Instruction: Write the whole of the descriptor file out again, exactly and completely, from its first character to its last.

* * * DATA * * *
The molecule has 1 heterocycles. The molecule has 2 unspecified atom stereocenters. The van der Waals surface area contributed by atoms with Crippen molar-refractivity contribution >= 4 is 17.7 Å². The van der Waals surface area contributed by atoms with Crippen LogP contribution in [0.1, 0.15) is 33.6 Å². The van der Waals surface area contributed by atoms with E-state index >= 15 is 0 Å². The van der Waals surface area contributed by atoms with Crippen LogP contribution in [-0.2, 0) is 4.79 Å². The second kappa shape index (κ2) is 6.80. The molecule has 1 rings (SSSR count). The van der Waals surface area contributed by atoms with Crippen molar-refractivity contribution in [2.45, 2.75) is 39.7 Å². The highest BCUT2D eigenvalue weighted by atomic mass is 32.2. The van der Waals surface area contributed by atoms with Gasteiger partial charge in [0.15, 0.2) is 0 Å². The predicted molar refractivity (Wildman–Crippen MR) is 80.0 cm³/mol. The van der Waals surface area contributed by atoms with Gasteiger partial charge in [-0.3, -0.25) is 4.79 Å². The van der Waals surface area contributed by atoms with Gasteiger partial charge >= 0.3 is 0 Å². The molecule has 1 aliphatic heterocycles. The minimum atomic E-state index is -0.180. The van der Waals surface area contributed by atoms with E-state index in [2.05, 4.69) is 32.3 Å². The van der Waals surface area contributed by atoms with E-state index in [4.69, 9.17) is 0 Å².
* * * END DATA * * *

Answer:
The molecule has 1 heterocycles. The molecule has 2 unspecified atom stereocenters. The van der Waals surface area contributed by atoms with Crippen molar-refractivity contribution >= 4 is 17.7 Å². The van der Waals surface area contributed by atoms with Crippen LogP contribution in [0.1, 0.15) is 33.6 Å². The van der Waals surface area contributed by atoms with E-state index >= 15 is 0 Å². The van der Waals surface area contributed by atoms with Crippen LogP contribution in [-0.2, 0) is 4.79 Å². The second kappa shape index (κ2) is 6.80. The molecule has 1 rings (SSSR count). The van der Waals surface area contributed by atoms with Crippen molar-refractivity contribution in [2.45, 2.75) is 39.7 Å². The highest BCUT2D eigenvalue weighted by atomic mass is 32.2. The van der Waals surface area contributed by atoms with Gasteiger partial charge in [0.15, 0.2) is 0 Å². The predicted molar refractivity (Wildman–Crippen MR) is 80.0 cm³/mol. The van der Waals surface area contributed by atoms with Gasteiger partial charge in [-0.3, -0.25) is 4.79 Å². The van der Waals surface area contributed by atoms with Gasteiger partial charge >= 0.3 is 0 Å². The molecule has 1 aliphatic heterocycles. The minimum atomic E-state index is -0.180. The van der Waals surface area contributed by atoms with E-state index in [2.05, 4.69) is 32.3 Å². The van der Waals surface area contributed by atoms with E-state index in [4.69, 9.17) is 0 Å².